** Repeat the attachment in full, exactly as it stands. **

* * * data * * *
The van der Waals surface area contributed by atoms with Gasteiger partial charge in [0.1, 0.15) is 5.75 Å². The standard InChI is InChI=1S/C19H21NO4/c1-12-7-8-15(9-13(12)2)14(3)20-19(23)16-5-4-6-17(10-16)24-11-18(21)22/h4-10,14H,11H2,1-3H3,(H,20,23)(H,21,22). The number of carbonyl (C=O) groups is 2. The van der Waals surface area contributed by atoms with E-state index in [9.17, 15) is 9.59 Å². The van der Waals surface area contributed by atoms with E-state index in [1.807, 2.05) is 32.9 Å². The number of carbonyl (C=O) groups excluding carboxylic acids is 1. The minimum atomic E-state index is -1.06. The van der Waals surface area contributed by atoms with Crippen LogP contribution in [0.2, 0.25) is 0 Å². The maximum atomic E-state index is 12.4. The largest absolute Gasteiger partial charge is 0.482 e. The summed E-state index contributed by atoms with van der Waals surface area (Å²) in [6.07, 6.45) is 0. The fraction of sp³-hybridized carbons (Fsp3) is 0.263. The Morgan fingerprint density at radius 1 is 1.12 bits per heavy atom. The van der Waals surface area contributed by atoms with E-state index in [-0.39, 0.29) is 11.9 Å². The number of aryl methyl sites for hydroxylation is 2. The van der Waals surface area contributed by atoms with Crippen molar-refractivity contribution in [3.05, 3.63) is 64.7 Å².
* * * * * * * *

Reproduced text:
The van der Waals surface area contributed by atoms with Gasteiger partial charge in [0.1, 0.15) is 5.75 Å². The standard InChI is InChI=1S/C19H21NO4/c1-12-7-8-15(9-13(12)2)14(3)20-19(23)16-5-4-6-17(10-16)24-11-18(21)22/h4-10,14H,11H2,1-3H3,(H,20,23)(H,21,22). The number of carbonyl (C=O) groups is 2. The van der Waals surface area contributed by atoms with E-state index in [9.17, 15) is 9.59 Å². The van der Waals surface area contributed by atoms with E-state index in [1.807, 2.05) is 32.9 Å². The number of carbonyl (C=O) groups excluding carboxylic acids is 1. The minimum atomic E-state index is -1.06. The van der Waals surface area contributed by atoms with Crippen LogP contribution in [0.2, 0.25) is 0 Å². The maximum atomic E-state index is 12.4. The largest absolute Gasteiger partial charge is 0.482 e. The summed E-state index contributed by atoms with van der Waals surface area (Å²) in [6.07, 6.45) is 0. The fraction of sp³-hybridized carbons (Fsp3) is 0.263. The Morgan fingerprint density at radius 1 is 1.12 bits per heavy atom. The van der Waals surface area contributed by atoms with E-state index in [-0.39, 0.29) is 11.9 Å². The number of aryl methyl sites for hydroxylation is 2. The van der Waals surface area contributed by atoms with Crippen molar-refractivity contribution in [3.05, 3.63) is 64.7 Å².